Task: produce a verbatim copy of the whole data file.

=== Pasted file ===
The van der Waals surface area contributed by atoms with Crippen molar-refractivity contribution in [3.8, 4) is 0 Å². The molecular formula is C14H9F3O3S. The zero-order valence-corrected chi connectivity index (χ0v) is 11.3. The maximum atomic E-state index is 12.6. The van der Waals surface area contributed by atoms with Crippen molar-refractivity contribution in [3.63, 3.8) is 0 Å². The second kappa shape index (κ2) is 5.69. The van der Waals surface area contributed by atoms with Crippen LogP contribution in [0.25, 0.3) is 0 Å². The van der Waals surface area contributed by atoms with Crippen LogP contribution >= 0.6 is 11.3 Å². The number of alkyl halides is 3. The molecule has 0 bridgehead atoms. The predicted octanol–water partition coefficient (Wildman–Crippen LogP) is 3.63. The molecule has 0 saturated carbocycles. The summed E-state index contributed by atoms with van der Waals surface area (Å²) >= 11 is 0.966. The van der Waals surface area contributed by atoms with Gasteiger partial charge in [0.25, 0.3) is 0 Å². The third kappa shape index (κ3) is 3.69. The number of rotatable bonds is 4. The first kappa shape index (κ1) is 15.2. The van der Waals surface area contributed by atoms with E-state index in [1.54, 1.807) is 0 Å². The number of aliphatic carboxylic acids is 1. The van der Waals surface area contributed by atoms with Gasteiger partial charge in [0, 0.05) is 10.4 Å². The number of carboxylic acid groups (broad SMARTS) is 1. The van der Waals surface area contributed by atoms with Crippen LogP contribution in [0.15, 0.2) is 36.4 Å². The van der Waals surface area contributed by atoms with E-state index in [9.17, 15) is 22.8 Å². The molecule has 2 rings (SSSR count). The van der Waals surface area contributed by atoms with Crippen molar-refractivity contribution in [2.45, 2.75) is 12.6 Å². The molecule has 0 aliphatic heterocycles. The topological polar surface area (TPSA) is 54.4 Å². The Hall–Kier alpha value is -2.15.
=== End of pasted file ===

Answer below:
The van der Waals surface area contributed by atoms with Crippen molar-refractivity contribution in [3.8, 4) is 0 Å². The molecular formula is C14H9F3O3S. The zero-order valence-corrected chi connectivity index (χ0v) is 11.3. The maximum atomic E-state index is 12.6. The van der Waals surface area contributed by atoms with Crippen molar-refractivity contribution in [3.63, 3.8) is 0 Å². The second kappa shape index (κ2) is 5.69. The van der Waals surface area contributed by atoms with Crippen LogP contribution in [0.25, 0.3) is 0 Å². The van der Waals surface area contributed by atoms with Crippen LogP contribution >= 0.6 is 11.3 Å². The number of alkyl halides is 3. The molecule has 0 bridgehead atoms. The predicted octanol–water partition coefficient (Wildman–Crippen LogP) is 3.63. The molecule has 0 saturated carbocycles. The summed E-state index contributed by atoms with van der Waals surface area (Å²) >= 11 is 0.966. The van der Waals surface area contributed by atoms with Gasteiger partial charge in [0.25, 0.3) is 0 Å². The third kappa shape index (κ3) is 3.69. The number of rotatable bonds is 4. The first kappa shape index (κ1) is 15.2. The van der Waals surface area contributed by atoms with E-state index in [1.54, 1.807) is 0 Å². The number of aliphatic carboxylic acids is 1. The van der Waals surface area contributed by atoms with Gasteiger partial charge in [0, 0.05) is 10.4 Å². The number of carboxylic acid groups (broad SMARTS) is 1. The van der Waals surface area contributed by atoms with Crippen LogP contribution in [0.15, 0.2) is 36.4 Å². The van der Waals surface area contributed by atoms with E-state index in [9.17, 15) is 22.8 Å². The molecule has 2 rings (SSSR count). The van der Waals surface area contributed by atoms with Crippen molar-refractivity contribution in [2.45, 2.75) is 12.6 Å². The molecule has 0 aliphatic heterocycles. The topological polar surface area (TPSA) is 54.4 Å². The Hall–Kier alpha value is -2.15.